Saturday, May 21, 2022

Sarner revives Ernest Shackleton exhibition with updated content and perspective

A new exhibition about Ernest Shackleton, the great polar explorer, opened in February at the Royal Geographical Society in London.

The exhibition, entitled “Shackleton’s legacy and the power of early Antarctic photography,” marks the hundredth year since the death of one of the most notable figures of the early 20th century geographical advancement.

The project, which was designed, produced and installed by Sarner, partly relies on existing assets from a touring exhibition originally produced by Sarner in 2015. A sizeable section of content was modified to fit the updated interpretive angle: looking at Shackleton’s life and legacy.

Photo credit: Frank Hurley, photographer © Royal Geographical Society (with IBG)

Whilst the core of the exhibition is centered around Shackleton’s most celebrated achievement — rescuing the Imperial Trans-Antarctic Expedition party — great relevance is also given to Shackleton’s childhood and early life, the years before the expedition, and his later endeavors until his death in 1922 while on a different expedition.

Although the exhibition includes contributions from a variety of sources, much of the visual content is based on Frank Hurley’s seminal Antarctic photography work.

Giacomo Maracchioni, Sarner’s Lead Designer on the show, has been absorbed by the project from its inception: “From a design perspective there is nothing more rewarding than working with such outstanding content. Our approach has been focused on highlighting the existing qualities of the materials on display, translating their intrinsic value into the space.”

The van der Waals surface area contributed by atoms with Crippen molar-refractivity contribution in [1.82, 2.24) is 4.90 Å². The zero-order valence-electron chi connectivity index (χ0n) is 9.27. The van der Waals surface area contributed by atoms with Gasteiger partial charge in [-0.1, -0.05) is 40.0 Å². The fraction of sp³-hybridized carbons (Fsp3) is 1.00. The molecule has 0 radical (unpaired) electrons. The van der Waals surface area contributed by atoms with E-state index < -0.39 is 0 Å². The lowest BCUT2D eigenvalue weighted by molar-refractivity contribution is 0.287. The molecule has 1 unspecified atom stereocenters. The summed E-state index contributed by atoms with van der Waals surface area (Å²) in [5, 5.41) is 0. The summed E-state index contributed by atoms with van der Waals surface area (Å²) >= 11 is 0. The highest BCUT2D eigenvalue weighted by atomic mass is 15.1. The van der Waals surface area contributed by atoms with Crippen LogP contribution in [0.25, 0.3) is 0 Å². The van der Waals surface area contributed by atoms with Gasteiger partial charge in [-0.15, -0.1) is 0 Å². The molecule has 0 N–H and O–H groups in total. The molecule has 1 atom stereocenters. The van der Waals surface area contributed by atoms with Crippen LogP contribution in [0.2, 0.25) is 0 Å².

Photo credit: Frank Hurley, photographer © Royal Geographical Society (with IBG)

Visitors are guided through a series of zones characterized by an immersive approach, both indoors and outdoors. Large environmental decals have transformed the venue’s walls into a living display, blurring the boundary between the exhibition contents and the architecture. The exhibitions also uses light-boxes and retro-projected negative displays, painting reproductions, and rare artifacts.

Alasdair MacLeod, the Society’s Head of Enterprise and Resources, has project managed the exhibition content since its first inception and creation in 2015. “Our re-telling of this extraordinary story for a contemporary audience relies on the powerful display of the photographic material drawn largely from our Collections; Sarner have been inspirational in their design collaboration with us. The overwhelmingly positive response from visitors confirms the quality of the treatment and we are delighted to see the material draw new audiences to our geographical collections as a result.”

‘Shackleton’s legacy and the power of early Antarctic photography’ exhibition is at the Society from February 7 until May 4, 2022.

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